Window Light

Window Light is one of the best ways to learn to see light and find good light. Window light has direction, which allows you to see light easy. Many times outdoors there is so much light, coming from all directions, it is hard to see the different lights (top light, side light, fill light, kicker light, directional light etc.)

First, let’s describe good window light. My favorite available light is open sky, “Beautiful, blue sky streaming through an opening like a window”.  Open sky is a soft light. Sometimes the light coming through a window is hard, direct sunlight. This light can be beautiful too. But the two different lights have different qualities.

The first thing I look for in window light is the quality of the light. Let’s consider window light with open sky. For portraits, I walk to the place where I am going to place the subject and turn toward the camera position I plan on using. I should be able to see open sky.  Sometimes, I can only see trees, green leaves, buildings, etc. These objects will change the quality and color of the light.

As you start using window light, one of the first things you will notice is the contrast ratio of the subject. (Contrast is the difference between the brightness of the shadow area vs the diffused highlight area.

There are several factors that control contrast;

  1. The size of the widow. A larger window will have a lower contrast range, while a narrow window will have a larger contrast range (the shadows will be darker in comparison to the highlights).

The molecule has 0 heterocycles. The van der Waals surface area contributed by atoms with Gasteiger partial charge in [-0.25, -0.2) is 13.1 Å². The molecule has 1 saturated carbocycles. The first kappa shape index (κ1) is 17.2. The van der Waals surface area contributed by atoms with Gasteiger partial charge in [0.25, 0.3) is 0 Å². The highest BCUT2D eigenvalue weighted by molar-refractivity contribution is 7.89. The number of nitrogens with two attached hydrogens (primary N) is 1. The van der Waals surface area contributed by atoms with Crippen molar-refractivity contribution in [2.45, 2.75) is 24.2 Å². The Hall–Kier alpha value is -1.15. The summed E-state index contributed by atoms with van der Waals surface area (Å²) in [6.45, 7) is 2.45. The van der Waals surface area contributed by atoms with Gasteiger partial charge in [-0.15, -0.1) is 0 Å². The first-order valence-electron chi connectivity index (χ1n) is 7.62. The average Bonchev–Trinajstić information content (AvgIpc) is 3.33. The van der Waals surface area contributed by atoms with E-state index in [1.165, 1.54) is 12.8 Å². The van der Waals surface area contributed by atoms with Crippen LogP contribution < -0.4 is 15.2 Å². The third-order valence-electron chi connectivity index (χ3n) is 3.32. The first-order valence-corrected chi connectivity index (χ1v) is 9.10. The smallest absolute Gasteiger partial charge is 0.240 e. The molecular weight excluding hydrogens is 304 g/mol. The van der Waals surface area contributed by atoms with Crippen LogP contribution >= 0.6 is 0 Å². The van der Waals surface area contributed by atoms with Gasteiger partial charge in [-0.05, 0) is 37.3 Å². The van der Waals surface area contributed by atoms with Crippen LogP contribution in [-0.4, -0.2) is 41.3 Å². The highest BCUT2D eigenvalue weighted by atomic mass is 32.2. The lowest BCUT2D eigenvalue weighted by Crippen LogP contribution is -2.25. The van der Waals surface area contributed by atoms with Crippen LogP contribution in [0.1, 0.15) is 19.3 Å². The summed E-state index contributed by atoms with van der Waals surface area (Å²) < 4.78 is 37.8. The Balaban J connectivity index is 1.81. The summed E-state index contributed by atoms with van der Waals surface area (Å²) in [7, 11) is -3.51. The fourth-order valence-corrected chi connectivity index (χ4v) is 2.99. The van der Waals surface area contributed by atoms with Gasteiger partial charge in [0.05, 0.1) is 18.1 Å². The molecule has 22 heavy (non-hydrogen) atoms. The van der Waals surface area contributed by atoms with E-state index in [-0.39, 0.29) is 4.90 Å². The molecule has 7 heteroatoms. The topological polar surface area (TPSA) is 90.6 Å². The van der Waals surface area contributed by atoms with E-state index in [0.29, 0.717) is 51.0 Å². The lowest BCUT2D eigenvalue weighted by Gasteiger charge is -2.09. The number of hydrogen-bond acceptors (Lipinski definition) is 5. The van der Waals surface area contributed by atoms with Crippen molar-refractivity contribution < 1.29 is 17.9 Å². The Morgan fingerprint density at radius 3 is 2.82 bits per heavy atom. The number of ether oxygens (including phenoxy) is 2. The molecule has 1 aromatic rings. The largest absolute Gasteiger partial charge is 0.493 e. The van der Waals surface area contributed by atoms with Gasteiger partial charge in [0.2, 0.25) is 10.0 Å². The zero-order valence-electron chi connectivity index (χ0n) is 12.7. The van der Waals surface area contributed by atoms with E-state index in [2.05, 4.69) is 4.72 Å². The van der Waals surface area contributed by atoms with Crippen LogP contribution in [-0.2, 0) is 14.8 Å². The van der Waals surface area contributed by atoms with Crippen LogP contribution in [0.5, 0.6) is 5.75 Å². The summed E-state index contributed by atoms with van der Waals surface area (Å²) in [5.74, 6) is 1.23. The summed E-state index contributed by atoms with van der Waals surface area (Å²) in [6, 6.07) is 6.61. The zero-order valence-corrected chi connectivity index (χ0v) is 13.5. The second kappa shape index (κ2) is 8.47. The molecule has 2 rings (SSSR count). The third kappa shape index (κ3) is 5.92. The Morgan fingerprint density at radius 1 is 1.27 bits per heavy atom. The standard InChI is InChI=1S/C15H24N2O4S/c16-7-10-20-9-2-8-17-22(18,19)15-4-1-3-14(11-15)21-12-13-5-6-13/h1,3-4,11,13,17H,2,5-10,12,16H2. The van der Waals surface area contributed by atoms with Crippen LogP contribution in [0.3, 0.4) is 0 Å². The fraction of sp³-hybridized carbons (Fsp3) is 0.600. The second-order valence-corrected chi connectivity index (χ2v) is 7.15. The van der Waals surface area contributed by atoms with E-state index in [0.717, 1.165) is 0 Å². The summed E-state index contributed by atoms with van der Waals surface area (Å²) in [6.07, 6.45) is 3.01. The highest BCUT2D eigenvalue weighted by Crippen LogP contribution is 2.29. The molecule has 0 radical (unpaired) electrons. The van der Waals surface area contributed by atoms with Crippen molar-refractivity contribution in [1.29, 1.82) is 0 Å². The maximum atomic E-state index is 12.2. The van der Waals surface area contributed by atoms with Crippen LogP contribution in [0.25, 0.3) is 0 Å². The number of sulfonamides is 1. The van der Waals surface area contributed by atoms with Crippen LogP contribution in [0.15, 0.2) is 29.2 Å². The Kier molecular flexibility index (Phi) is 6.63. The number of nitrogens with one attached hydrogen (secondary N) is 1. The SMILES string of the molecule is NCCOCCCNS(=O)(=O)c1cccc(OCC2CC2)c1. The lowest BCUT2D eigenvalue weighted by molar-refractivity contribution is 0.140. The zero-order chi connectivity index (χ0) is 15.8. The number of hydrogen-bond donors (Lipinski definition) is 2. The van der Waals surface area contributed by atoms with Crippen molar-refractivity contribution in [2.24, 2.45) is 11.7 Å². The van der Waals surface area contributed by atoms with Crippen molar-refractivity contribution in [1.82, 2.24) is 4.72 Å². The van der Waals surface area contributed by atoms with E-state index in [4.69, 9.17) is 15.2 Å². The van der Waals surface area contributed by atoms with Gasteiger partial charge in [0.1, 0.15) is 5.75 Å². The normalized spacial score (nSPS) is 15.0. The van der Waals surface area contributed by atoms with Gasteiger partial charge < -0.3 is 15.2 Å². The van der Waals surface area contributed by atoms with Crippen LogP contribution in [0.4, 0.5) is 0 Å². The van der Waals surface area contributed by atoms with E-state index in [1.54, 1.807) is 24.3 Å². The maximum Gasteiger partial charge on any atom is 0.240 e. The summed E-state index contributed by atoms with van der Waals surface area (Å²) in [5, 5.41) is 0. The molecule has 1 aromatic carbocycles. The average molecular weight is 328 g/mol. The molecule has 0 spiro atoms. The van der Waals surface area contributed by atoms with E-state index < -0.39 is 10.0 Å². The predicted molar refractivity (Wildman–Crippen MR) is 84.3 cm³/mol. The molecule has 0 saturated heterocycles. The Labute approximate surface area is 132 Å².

2. The reflectivity of the walls in the room. If the walls are white or light in color, the contrast range will be lower (the shadows will be lighter in comparison to the hightlights). If the walls are darker the contrast range will be larger. The size of the room will also effect the ratio. Consider two rooms with windows in opposite walls. If one room is 10 feet wide, the light from the opposite window will affect the contrast of the subject much more than if the room is 30 feet wide, because of light fall off.
  3. Other windows or lights in the room. If you have lamps, other lights, or windows in the room, that light will strike the shadow side of the subject and lower the contrast ratio. (the other light may also be of a different color balance which will affect the image)
  4. The final factor that will affect the contrast range is the distance the subject is from the window (light source). As you move the subject away from the window, the light falls off and is less on the highlight side of the subject, however, the shadow side remains relativity the same because it is lit by the light bouncing around the room. Therefore, the contrast range lowers as the subject moves further from the window. (since the amount of light striking the highlight side of the subject is less, you will need to adjust the exposure on your camera).

(This is an excerpt from my newest book “Doug Box’s Available Light Book” due out late summer)

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